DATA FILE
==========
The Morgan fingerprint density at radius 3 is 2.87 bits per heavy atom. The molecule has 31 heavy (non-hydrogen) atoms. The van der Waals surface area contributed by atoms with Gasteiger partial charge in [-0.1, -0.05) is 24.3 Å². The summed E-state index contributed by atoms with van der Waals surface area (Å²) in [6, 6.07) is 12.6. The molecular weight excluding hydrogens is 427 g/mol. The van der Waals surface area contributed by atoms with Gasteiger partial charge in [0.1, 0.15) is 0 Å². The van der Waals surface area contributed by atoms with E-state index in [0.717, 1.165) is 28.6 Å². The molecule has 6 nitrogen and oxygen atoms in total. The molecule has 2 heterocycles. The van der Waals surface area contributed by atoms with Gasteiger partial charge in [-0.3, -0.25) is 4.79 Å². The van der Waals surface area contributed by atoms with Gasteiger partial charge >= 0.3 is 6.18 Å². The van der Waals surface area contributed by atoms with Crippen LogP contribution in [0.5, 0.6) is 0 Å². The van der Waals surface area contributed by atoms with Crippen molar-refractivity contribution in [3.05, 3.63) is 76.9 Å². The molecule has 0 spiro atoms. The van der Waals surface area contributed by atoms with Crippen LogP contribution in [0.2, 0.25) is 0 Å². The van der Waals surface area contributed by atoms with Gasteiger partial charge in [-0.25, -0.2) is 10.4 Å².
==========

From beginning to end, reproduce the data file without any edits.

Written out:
The Morgan fingerprint density at radius 3 is 2.87 bits per heavy atom. The molecule has 31 heavy (non-hydrogen) atoms. The van der Waals surface area contributed by atoms with Gasteiger partial charge in [-0.1, -0.05) is 24.3 Å². The summed E-state index contributed by atoms with van der Waals surface area (Å²) in [6, 6.07) is 12.6. The molecular weight excluding hydrogens is 427 g/mol. The van der Waals surface area contributed by atoms with Gasteiger partial charge in [0.1, 0.15) is 0 Å². The van der Waals surface area contributed by atoms with E-state index in [0.717, 1.165) is 28.6 Å². The molecule has 6 nitrogen and oxygen atoms in total. The molecule has 2 heterocycles. The van der Waals surface area contributed by atoms with Gasteiger partial charge in [-0.3, -0.25) is 4.79 Å². The van der Waals surface area contributed by atoms with Gasteiger partial charge >= 0.3 is 6.18 Å². The van der Waals surface area contributed by atoms with Crippen LogP contribution in [0.5, 0.6) is 0 Å². The van der Waals surface area contributed by atoms with Crippen molar-refractivity contribution in [3.05, 3.63) is 76.9 Å². The molecule has 0 spiro atoms. The van der Waals surface area contributed by atoms with Crippen LogP contribution in [0.2, 0.25) is 0 Å². The van der Waals surface area contributed by atoms with Gasteiger partial charge in [-0.25, -0.2) is 10.4 Å².